The BL10-2 hard x-ray centerline station will suffer a 10% reduction of the critical energy. For the majority of the beam line utilization this will have a negligible effect on the beam line performance. Users of the highest energies will experience some flux loss.

4.  Summer Shutdown Projects are Winding Down
    (contact: Piero Pianetta, pianetta@slac.stanford.edu)

The shutdown is starting to wind down and SPEAR will be "buttoned up" next week for pre-run checks. Startup activities will then begin with the linac and booster systems ready by the middle of October, keeping on track to have user beam ready by the end of October. Since the last report on shutdown activities in July, all of the shielding work in the West Pit area has been completed, including fully covering the SPEAR tunnel in this area and adding a bend magnet alcove between BL11 and the West Pit. We have also started construction of the beam line enclosure that will continue Building 131 up to the SPEAR injection line. By the time the run starts, the concrete slab will have been poured and the steel shell of the building will have been erected with completion expected in February.

Most of the repair/maintenance items discussed in the July Newsletter have been completed except for the reinstallation of the M0 mirrors for Beam Lines 9-2, 9-3, 11-1 and 11-2, which will occur during the coming month. The construction of the LN2 cooled monochromators for Beam Lines 6-2, 9-3 and 10-2 is proceeding with installation now being scheduled at the end of December for 9-3 while 6-2 and 10-2 will be installed later in the run.

5.  DOE 2001 Pollution Prevention Award
     (contact: Ben Scott, bscott@slac.stanford.edu)

The Oakland Office recently presented awards to eight members of SLAC for their efforts in pollution prevention. Among these was Harold Morales, of SSRL, who was recognized for implementing the use of an alternative organic-based solvent in the cleaning of vacuum equipment.

6.  User Research Administration Announcements
     (contacts: Cathy Knotts, knotts@slac.stanford.edu, Lisa Dunn, lisa@ssrl.slac.stanford.edu)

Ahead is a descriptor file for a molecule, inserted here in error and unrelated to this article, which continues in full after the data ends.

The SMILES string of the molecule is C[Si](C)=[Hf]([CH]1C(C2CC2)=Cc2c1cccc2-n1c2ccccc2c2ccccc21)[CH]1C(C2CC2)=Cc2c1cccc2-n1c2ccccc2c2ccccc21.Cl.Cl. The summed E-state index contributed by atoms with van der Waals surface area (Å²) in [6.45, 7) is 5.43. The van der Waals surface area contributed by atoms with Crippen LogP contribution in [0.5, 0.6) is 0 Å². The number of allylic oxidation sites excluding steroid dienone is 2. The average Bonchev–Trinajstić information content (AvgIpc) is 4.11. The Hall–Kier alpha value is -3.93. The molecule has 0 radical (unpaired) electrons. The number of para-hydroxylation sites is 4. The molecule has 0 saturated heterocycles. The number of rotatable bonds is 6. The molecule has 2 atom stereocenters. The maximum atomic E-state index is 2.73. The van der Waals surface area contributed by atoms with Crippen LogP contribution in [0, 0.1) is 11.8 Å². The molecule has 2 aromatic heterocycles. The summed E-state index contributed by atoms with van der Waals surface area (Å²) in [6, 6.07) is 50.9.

• Beam Time Assignments for the first scheduling period have been mailed out.

  • Fall Proposal Submittal Deadlines:
    • November 1, 2001 is the next deadline for submitting proposals for beam time on SSRL's X-ray and VUV beam lines. Proposals submitted for this deadline will be rated in January and eligible for beam time in May 2001.
    • December 1, 2001 is the fall deadline for submitting Macromolecular Crystallography proposals. Proposals submitted for this deadline will be rated in January as well and eligible for beam time starting in March 2001.

    More information regarding proposal submittal can be found at:

  • Details of a 3-month pilot program to get a limited amount of Macromolecular Crystallography experiments online within a month of proposal submission will be announced soon. This program is not intended to replace the regular proposal review process for SSRL Macromolecular Crystallography research, but rather to provide a mechanism for rapid turnaround of 'hot' new projects on a first-come, first-served, one-time basis. The proposals will be reviewed for scientific merit and several shifts have been reserved on the schedule each month for this purpose beginning in November 2001.

7.  SSRL Job Opportunities
     (contact: Rochelle Roberts, rroberts@slac.stanford.edu)

SSRL currently has positions available for mechanical, electronic and beam line engineers and technicians. More information is available at the following web site:

SSRL Headlines is published electronically monthly to inform SSRL users, sponsors and other interested people about happenings at SSRL. SSRL is a national synchrotron user facility operated by Stanford University for the U.S. Department of Energy Office of Basic Energy Sciences. Additional support for the structural biology program is provided by the DOE Office of Biological and Environmental Research, the NIH National Center for Research Resources and the NIH Institute for General Medical Sciences. Additional information about SSRL and its operation and schedules is available from the SSRL WWW site: http://www-ssrl.slac.stanford.edu/

You can subscribe or remove your name from the distribution list by sending a brief email with your request to Lisa Dunn, editor, at lisa@ssrl.slac.stanford.edu.


Last Updated: 24 OCT 2001
Content Owner: L. Dunn
Page Editor: L. Dunn